The National Park Service has completed an environmental assessment of proposed additions and modifications to telecommunications infrastructure on Rogers Peak in Death Valley National Park. Major requested additions are a cell tower and a military radome.
Rogers Peak, elevation 9,990 feet, has been used for relaying wireless communications since 1959. Today it is the only non-wilderness high point in the park. It has two towers, three support buildings, solar panels, propane tanks, and an administrative-use-only road to the site.
Southern California Edison, Caltrans and other state agencies, Inyo County agencies, Federal Bureau of Investigation, U.S. Bureau of Land Management, and National Park Service use the mountain for communications.
The Navy proposes to build a 28-foot diameter radome with a total height of not more than 60 feet. The equipment inside will support safety, communications, and tracking in the R-2508 military airspace, which includes the park.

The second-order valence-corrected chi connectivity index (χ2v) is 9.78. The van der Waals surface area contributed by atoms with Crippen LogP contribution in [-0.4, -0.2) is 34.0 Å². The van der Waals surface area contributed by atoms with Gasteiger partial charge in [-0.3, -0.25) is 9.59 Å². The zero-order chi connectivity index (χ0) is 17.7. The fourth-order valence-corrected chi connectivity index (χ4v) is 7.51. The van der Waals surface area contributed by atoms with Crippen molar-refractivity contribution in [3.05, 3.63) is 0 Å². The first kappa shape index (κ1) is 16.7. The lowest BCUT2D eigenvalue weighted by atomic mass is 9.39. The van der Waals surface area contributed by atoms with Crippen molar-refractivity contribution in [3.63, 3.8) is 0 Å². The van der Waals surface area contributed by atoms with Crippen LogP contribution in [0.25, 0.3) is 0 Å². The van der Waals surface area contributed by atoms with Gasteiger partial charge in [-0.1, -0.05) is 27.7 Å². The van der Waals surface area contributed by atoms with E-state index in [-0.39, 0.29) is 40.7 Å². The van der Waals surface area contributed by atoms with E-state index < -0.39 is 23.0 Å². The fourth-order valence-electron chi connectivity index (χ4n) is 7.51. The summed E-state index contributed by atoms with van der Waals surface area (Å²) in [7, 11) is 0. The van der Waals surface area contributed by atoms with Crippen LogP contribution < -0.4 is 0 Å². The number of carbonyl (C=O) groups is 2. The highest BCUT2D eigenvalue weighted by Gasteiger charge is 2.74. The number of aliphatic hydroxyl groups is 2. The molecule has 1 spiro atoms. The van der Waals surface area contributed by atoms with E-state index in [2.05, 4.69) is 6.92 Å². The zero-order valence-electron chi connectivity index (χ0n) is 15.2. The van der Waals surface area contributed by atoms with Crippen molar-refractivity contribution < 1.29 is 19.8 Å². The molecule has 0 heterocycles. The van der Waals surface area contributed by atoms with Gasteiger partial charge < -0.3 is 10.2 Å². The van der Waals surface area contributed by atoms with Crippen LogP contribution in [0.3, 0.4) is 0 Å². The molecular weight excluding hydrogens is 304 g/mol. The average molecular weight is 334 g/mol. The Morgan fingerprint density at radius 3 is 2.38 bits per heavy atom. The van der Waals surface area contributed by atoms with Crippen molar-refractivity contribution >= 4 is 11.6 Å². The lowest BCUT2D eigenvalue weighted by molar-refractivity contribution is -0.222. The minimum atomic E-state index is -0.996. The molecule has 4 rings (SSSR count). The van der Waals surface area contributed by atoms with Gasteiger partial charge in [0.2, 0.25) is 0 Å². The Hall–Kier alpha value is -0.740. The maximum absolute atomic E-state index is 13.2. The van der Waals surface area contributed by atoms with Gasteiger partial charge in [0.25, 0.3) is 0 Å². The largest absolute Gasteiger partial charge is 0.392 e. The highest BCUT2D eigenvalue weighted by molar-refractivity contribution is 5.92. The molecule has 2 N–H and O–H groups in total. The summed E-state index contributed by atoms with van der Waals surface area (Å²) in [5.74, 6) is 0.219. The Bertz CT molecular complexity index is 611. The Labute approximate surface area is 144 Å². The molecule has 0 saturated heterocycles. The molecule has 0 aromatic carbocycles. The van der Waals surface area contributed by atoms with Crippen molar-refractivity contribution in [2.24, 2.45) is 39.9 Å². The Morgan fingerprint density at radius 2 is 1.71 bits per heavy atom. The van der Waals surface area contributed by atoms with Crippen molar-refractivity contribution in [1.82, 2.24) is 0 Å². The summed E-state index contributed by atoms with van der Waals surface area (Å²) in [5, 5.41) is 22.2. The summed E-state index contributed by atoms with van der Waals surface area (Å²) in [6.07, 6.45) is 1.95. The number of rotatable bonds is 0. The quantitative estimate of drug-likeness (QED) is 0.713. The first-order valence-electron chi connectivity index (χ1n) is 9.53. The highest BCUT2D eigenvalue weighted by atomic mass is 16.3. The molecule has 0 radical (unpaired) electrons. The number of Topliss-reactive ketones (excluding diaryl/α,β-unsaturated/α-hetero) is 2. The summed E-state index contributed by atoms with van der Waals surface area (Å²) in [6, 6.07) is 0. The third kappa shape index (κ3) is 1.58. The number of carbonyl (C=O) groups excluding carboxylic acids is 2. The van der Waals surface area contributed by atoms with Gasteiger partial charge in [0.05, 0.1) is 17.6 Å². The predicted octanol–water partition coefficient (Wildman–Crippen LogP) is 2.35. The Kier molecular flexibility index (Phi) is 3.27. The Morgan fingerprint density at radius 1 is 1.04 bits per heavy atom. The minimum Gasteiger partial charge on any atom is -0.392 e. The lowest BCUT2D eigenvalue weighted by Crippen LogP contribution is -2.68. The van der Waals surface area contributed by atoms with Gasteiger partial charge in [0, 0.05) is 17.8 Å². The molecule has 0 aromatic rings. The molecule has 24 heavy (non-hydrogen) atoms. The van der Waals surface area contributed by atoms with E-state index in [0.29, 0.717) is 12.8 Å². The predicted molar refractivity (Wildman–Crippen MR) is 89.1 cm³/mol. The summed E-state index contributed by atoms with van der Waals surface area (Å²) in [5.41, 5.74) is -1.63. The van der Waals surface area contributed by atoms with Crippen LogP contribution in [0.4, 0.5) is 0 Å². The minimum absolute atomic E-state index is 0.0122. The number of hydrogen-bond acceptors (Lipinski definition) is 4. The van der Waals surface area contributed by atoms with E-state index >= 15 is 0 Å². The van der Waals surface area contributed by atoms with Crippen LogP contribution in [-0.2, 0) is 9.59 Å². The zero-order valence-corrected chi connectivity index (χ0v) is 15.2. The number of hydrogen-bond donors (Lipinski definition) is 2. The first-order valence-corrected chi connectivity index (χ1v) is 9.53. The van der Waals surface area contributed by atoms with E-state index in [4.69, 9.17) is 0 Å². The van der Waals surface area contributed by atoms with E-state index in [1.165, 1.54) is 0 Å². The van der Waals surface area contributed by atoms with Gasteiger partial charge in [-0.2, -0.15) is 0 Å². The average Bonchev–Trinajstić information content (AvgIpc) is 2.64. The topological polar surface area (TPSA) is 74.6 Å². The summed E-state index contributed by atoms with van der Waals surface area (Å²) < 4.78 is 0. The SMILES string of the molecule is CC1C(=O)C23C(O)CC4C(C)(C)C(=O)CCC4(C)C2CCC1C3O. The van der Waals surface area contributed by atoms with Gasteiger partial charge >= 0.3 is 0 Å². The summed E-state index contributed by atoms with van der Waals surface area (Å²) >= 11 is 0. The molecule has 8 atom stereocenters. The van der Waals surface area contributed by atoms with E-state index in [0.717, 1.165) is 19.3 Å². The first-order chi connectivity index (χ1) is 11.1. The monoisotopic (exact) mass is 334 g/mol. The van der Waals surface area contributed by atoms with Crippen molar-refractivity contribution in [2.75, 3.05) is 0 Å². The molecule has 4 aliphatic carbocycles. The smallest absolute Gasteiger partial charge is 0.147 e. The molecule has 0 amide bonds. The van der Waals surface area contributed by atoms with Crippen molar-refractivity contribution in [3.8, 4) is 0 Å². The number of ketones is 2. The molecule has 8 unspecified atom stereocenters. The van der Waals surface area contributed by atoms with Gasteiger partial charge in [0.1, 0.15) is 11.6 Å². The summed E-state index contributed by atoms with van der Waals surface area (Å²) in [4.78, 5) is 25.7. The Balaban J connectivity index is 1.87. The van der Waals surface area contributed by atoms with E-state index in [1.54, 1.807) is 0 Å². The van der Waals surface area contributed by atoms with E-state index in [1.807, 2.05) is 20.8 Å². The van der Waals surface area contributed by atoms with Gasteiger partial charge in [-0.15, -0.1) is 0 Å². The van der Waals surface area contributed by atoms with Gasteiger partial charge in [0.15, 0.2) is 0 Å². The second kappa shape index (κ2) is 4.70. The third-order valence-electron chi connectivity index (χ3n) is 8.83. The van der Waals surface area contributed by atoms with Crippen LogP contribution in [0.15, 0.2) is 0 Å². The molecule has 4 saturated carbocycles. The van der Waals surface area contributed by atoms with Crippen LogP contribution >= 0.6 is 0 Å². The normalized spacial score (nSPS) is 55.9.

AT&T Wireless proposes to build a cellular tower on Rogers Peak, which would likely add areas of cellular service. This part of the environmental assessment drew the most emotional public comments. Some people objected to any increase in cellular coverage, expressing a desire to keep the wilderness free of cellular service or to have the park be a place to “get off the grid.”
Other people strongly supported the potential increase in coverage area, citing shorter response times in case of emergencies.
The finding of no significant impact, signed on April 1, is the first step in approving modifications and new construction on the site. The National Park Service outlined specific stipulations which will be carried forward into construction and right-of-way permits, which have not yet been issued. Construction is not expected to start before the summer of 2020.
Details were provided in a news release by Death Valley National Park.
The environmental assessment can be viewed at parkplanning.nps.gov/RogersPeak